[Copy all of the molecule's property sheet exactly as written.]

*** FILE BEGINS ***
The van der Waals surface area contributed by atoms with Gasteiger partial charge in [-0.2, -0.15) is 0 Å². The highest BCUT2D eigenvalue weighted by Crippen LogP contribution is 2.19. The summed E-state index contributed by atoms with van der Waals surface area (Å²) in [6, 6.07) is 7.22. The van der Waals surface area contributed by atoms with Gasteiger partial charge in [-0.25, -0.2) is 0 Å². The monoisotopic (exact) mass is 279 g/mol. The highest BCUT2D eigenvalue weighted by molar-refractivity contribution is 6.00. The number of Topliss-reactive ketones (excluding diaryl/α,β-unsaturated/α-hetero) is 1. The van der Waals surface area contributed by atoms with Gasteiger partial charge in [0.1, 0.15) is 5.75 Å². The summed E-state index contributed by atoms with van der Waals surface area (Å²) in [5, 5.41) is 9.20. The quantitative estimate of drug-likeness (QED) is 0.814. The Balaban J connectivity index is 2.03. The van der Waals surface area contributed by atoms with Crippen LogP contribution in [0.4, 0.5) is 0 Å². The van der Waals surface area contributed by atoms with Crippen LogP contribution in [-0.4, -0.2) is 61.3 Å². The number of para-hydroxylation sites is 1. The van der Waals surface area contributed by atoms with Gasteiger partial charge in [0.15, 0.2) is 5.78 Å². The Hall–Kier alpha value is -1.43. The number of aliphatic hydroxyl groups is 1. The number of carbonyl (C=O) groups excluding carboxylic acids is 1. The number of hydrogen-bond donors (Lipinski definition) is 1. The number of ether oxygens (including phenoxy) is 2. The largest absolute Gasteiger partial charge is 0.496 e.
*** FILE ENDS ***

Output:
The van der Waals surface area contributed by atoms with Gasteiger partial charge in [-0.2, -0.15) is 0 Å². The highest BCUT2D eigenvalue weighted by Crippen LogP contribution is 2.19. The summed E-state index contributed by atoms with van der Waals surface area (Å²) in [6, 6.07) is 7.22. The van der Waals surface area contributed by atoms with Gasteiger partial charge in [-0.25, -0.2) is 0 Å². The monoisotopic (exact) mass is 279 g/mol. The highest BCUT2D eigenvalue weighted by molar-refractivity contribution is 6.00. The number of Topliss-reactive ketones (excluding diaryl/α,β-unsaturated/α-hetero) is 1. The van der Waals surface area contributed by atoms with Gasteiger partial charge in [0.1, 0.15) is 5.75 Å². The summed E-state index contributed by atoms with van der Waals surface area (Å²) in [5, 5.41) is 9.20. The quantitative estimate of drug-likeness (QED) is 0.814. The Balaban J connectivity index is 2.03. The van der Waals surface area contributed by atoms with Crippen LogP contribution in [0.4, 0.5) is 0 Å². The van der Waals surface area contributed by atoms with Crippen LogP contribution in [-0.4, -0.2) is 61.3 Å². The number of para-hydroxylation sites is 1. The van der Waals surface area contributed by atoms with Gasteiger partial charge in [0.15, 0.2) is 5.78 Å². The Hall–Kier alpha value is -1.43. The number of aliphatic hydroxyl groups is 1. The number of carbonyl (C=O) groups excluding carboxylic acids is 1. The number of hydrogen-bond donors (Lipinski definition) is 1. The number of ether oxygens (including phenoxy) is 2. The largest absolute Gasteiger partial charge is 0.496 e.